This kind of Japanese art

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It can be called "narrative painting" 5 and this definition can be applied to many genres of literature and painting in medieval Japan, as well as to many examples of modern Japanese culture. All these features will be further embodied in the famous Japanese manga and anime.

The rapid spread of literature6 and the expansion of the readership necessitated frequent reprints of books. There were more reprints than new publications. By the end of the 17th century, a real publishing industry had developed in Japan. It was distinguished by the presence of large publishing houses, professional writers and book illustrators. In the context of widespread literacy and the cultural flourishing of cities, books were often published in tens of thousands of copies to satisfy the increased readership. In the middle of the 18th century, libraries were widely distributed, which could be used by those who did not have the opportunity to purchase new books.

One of the most interesting areas of publishing activity in Japan during the Tokugawa period (1603 - 1867) was the release of peculiar newspapers - leaflets with news, which were called "kawaraban" (an impression from a clay board). They were printed from baked clay boards, which were cheaper than wooden ones and easier to work with, since writing text on raw clay followed by firing required less time and skill.

The first samples of "kavaraban" were rough sheets of paper measuring 24x12 cm, with a carelessly written, far from calligraphic handwriting, text. Later, large bookstores, which were traditionally publishing houses, began to print more extensive and better-designed versions of such leaflets with gossip from the life of the "merry quarters" and with reports of scandalous pair suicides of courtesans and their lovers. After the intervention of government officials, the subject of the news changed somewhat. The leaflets began to report on natural disasters, accidents and noble deeds, and then acquired political content and continued to be published until the appearance of real newspapers.

But to an even greater extent, the history of the development of Japanese printing is connected with the formation of the genre of Japanese prints "ukiyo-e" and "nishiki-e", which is perhaps the most vivid and large-scale layer of Japanese urban culture of the Edo period. Originating at the intersection of painting and craft, Japanese printmaking had all the hallmarks of popular culture: accessibility, cheapness, and popularity. Initially, in Japan itself, it was not considered a work of art, but only cheap fun. It was very cheap and plentiful. It was used to cover walls, screens, sliding partitions and doors, and was used as packaging material for shipping boxes of tea and ceramics to Europe. By the way, many of the European collections came to Europe in this way.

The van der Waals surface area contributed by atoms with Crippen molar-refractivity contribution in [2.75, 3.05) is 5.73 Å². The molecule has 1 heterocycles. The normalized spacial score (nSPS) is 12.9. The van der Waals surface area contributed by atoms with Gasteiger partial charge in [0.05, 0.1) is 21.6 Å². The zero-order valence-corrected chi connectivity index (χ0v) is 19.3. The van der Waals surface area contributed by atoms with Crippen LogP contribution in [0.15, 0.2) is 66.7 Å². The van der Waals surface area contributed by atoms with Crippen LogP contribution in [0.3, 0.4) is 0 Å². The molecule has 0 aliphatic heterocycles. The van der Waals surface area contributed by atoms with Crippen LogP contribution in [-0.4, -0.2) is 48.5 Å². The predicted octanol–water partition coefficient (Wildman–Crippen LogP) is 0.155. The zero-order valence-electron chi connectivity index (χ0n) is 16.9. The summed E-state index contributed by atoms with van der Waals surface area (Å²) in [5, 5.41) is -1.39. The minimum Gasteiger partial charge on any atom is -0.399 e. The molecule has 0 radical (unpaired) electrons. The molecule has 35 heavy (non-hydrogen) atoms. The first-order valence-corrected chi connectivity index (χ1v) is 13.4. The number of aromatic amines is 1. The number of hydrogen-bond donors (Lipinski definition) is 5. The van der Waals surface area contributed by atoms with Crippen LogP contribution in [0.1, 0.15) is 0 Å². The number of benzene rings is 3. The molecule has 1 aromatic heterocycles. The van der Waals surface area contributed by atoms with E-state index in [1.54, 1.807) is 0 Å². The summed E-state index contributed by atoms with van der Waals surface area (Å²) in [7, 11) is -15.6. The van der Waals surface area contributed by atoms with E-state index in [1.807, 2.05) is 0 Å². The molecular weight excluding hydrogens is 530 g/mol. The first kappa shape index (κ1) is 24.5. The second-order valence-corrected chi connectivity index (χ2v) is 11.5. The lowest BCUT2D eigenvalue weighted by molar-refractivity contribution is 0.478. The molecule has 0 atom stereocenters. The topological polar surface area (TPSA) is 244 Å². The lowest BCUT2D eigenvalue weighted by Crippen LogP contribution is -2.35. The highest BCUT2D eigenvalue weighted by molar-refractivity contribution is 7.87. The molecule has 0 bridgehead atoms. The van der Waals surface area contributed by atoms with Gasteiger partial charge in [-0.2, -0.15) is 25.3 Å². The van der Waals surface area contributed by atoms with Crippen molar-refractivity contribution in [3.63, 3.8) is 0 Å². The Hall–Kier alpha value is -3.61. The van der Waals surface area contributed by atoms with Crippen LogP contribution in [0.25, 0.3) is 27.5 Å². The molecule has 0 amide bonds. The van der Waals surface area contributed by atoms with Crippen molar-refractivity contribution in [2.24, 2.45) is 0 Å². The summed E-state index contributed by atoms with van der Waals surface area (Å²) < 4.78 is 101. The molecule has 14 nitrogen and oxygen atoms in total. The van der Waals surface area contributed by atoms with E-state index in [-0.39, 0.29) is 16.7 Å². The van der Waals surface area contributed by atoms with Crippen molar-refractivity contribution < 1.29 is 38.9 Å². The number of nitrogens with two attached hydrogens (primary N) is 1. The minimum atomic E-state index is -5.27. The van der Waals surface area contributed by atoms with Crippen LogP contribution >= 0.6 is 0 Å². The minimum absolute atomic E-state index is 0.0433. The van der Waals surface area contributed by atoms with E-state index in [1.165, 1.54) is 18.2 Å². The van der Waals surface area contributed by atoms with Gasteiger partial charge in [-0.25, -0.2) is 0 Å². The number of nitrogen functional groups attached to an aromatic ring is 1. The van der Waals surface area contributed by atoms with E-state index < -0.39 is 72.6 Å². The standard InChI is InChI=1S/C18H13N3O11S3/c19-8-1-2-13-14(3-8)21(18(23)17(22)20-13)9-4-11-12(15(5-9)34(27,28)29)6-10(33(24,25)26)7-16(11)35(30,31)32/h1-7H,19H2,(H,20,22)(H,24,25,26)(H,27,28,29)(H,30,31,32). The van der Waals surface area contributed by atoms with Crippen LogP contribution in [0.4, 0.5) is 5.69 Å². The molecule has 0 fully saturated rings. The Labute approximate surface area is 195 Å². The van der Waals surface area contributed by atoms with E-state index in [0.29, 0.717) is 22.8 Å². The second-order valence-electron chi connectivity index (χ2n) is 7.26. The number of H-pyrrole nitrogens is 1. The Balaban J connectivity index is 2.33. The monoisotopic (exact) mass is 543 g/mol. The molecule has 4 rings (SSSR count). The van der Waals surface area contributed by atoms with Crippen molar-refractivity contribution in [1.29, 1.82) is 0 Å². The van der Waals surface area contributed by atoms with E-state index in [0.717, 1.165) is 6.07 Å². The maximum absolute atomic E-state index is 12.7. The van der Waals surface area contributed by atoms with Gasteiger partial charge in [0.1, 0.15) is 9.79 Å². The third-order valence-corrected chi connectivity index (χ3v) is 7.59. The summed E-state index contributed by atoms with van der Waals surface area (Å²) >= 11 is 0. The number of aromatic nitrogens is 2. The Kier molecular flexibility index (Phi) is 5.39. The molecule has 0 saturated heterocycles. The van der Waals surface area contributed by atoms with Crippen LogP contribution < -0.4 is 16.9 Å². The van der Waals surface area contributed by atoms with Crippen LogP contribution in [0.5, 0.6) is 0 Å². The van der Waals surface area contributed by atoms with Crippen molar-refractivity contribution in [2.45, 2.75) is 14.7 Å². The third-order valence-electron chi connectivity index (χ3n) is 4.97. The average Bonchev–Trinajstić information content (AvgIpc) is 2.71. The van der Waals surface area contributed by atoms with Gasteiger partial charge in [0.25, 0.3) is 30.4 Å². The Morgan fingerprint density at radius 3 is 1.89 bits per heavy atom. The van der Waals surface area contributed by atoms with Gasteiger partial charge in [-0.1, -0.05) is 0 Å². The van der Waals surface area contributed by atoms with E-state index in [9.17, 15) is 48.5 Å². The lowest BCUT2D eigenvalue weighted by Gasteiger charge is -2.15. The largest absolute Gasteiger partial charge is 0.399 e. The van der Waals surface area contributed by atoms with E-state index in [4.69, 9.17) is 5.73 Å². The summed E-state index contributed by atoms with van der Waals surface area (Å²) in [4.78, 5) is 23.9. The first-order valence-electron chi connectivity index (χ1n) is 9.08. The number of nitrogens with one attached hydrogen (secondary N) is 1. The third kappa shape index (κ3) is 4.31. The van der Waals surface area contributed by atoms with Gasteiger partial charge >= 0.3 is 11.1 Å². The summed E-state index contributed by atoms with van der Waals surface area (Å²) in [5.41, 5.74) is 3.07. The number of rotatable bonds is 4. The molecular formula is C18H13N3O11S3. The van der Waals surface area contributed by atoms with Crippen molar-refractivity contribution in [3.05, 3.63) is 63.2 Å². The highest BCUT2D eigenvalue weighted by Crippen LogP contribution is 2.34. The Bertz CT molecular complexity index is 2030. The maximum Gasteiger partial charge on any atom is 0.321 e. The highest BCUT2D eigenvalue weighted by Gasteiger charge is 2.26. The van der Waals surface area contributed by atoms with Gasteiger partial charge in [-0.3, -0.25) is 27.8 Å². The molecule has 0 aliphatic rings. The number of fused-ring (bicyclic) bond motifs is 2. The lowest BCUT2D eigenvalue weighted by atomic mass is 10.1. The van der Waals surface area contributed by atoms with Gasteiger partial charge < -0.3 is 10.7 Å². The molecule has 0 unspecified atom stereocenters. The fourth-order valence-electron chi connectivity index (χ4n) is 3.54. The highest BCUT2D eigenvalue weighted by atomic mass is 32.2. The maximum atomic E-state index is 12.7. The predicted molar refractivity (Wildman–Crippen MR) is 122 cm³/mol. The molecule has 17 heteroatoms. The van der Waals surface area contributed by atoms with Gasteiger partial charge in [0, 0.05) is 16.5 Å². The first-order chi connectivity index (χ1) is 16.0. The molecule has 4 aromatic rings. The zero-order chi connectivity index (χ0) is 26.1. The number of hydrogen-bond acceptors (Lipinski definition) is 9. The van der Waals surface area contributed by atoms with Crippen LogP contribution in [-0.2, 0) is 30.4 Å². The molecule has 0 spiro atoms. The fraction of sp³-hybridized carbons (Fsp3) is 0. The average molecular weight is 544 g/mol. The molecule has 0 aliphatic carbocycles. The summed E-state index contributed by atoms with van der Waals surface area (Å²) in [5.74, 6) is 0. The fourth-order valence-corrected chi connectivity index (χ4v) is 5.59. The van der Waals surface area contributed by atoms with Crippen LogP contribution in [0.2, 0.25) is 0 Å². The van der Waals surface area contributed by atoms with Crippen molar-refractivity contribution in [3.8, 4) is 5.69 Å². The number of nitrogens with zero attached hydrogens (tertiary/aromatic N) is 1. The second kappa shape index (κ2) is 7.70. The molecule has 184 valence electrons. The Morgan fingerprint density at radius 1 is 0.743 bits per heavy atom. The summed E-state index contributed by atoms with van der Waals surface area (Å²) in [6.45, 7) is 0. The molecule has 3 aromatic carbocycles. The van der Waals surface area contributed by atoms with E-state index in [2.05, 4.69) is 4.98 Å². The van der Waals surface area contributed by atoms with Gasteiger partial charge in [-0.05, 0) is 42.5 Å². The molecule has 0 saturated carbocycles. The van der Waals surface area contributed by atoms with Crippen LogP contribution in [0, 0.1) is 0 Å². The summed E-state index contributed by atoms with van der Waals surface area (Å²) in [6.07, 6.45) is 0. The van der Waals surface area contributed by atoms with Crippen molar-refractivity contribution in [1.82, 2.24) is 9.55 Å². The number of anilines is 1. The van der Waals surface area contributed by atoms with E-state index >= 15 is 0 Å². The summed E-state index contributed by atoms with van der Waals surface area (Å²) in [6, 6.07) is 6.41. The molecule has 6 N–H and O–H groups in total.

Unlike the European author's engraving, "ukiyo-e" was the result of collective creativity. The artist drew a black-and-white base and marked the coloring of individual parts, the carver transferred the picture to the board, and the printer selected colors and transferred the image to paper. Over the course of two hundred years, the technique of engraving developed from black and white to multi-color, also called "brocade paintings".

Ukiyo-e prints were published in a wide variety of forms: in the form of book illustrations, art albums and individual sheets, which were often combined into diptychs, triptychs and series, as well as in the form of scrolls with sketches from theatrical life, etc. Japanese artists such as Kitagawa Utamaro, Katsushika Hokusai, Ando Hiroshige, Toshiyusai Syaraku and others have been known for their depictions of Kabuki courtesans and actors, Japanese landscapes and urban scenes.

Less well-known in our country are Japanese erotic engravings of that time - the so-called "shunga", which means"spring pictures". But these, sometimes obscene, drawings were especially loved by the townspeople and were in mass demand. These works of mass art, which were valued very little at that time, are now extolled as the highest artistic examples.

"Like the jazz music of gambling and brothels in New Orleans, some' ukiyo-e ' or 'pictures of the floating world' has moved from the 'fun neighborhoods' to the art world, but it has taken a long time to do so."7

The greatest artistic talent of that time-the famous artist Katsushika Hokusai, who worked in almost all genres of engraving and especially successfully in the landscape genre, became famous, first of all, as an outstanding graphic artist. It is he who is credited with the appearance of the term "manga "(literally, strange or funny pictures, grotesques), which later became fixed for the designation of comics. Hokusai invented it in 1814 for a series of his travel sketches, or, as he called it, "drawings from life." For the whole rather long creative life